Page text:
A Spatially Explicit Approach for Targeting Resource-Poor Smallholders to Improve Their Participation in Agribusiness: A Case of Nyando and Vihiga County in Western Kenya
Mwehe Mathenge 1, *, Ben G. J. S. Sonneveld 2 and Jacqueline E. W. Broerse 2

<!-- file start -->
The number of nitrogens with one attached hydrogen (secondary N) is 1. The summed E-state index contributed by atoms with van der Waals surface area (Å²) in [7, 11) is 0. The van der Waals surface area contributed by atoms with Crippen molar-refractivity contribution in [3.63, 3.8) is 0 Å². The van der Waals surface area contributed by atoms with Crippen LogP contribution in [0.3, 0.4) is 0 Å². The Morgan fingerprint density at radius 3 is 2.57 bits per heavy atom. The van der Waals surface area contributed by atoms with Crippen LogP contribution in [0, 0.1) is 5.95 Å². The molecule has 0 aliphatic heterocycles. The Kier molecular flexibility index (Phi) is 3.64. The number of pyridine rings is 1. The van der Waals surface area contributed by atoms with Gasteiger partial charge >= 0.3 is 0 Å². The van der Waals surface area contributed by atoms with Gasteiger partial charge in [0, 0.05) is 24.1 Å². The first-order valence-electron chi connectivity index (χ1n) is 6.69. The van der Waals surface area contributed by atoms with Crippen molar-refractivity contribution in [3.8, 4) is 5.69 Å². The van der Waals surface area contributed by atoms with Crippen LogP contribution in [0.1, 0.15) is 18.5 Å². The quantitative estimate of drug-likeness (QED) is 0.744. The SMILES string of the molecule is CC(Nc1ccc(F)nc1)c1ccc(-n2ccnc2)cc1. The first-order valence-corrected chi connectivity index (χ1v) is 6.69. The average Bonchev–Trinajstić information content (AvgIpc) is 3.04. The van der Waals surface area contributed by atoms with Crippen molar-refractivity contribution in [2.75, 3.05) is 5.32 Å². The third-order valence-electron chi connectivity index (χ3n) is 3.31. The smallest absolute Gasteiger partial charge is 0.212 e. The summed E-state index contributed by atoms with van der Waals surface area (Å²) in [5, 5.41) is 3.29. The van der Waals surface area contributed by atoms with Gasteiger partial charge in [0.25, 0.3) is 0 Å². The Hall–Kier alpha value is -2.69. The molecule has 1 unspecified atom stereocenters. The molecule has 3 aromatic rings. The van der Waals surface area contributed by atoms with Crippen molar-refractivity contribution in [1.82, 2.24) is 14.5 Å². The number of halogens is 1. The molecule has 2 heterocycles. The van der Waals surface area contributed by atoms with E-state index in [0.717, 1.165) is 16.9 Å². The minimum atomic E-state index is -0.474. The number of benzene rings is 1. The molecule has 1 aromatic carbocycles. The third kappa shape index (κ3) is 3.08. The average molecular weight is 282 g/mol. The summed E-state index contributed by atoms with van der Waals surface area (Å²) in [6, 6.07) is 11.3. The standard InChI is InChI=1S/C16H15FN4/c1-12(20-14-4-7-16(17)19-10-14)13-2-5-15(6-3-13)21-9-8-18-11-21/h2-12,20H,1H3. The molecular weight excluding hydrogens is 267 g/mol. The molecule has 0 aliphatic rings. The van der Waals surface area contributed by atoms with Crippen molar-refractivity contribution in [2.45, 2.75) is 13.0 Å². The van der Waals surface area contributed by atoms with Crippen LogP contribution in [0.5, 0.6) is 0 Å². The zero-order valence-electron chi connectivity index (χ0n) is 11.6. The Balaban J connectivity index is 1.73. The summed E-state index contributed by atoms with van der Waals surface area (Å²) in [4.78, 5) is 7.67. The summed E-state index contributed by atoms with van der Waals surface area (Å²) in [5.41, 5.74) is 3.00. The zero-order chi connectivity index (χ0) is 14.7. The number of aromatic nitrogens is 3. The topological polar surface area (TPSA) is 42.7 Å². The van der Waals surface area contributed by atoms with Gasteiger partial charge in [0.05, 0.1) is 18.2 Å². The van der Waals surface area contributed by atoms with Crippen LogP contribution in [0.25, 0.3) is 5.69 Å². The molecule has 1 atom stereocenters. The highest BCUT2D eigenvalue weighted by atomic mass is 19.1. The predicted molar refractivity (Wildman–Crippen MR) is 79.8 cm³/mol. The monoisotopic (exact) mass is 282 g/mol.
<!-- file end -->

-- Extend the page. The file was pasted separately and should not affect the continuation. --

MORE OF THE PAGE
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The majority of smallholder farmers in Sub-Saharan Africa face myriad challenges to participating in agribusiness markets. However, how the spatially explicit factors interact to influence household decision choices at the local level is not well understood. This paper’s objective is to identify, map, and analyze spatial dependency and heterogeneity in factors that impede poor smallholders from participating in agribusiness markets. Using the researcher-administered survey questionnaires, we collected geo-referenced data from 392 households in Western Kenya. We used three spatial geostatistics methods in Geographic Information System to analyze data—Global Moran’s I, Cluster and Outliers Analysis, and geographically weighted regression. Results show that factors impeding smallholder farmers exhibited local spatial autocorrelation that was linked to the local context. We identified distinct local spatial clusters (hot spots and cold spots clusters) that were spatially and statistically significant. Results affirm that spatially explicit factors play a crucial role in influencing the farming decisions of smallholder households. The paper has demonstrated that geospatial analysis using geographically disaggregated data and methods could help in the identification of resource-poor households and neighborhoods. To improve poor smallholders’ participation in agribusiness, we recommend policymakers to design spatially targeted interventions that are embedded in the local context and informed by locally expressed needs.
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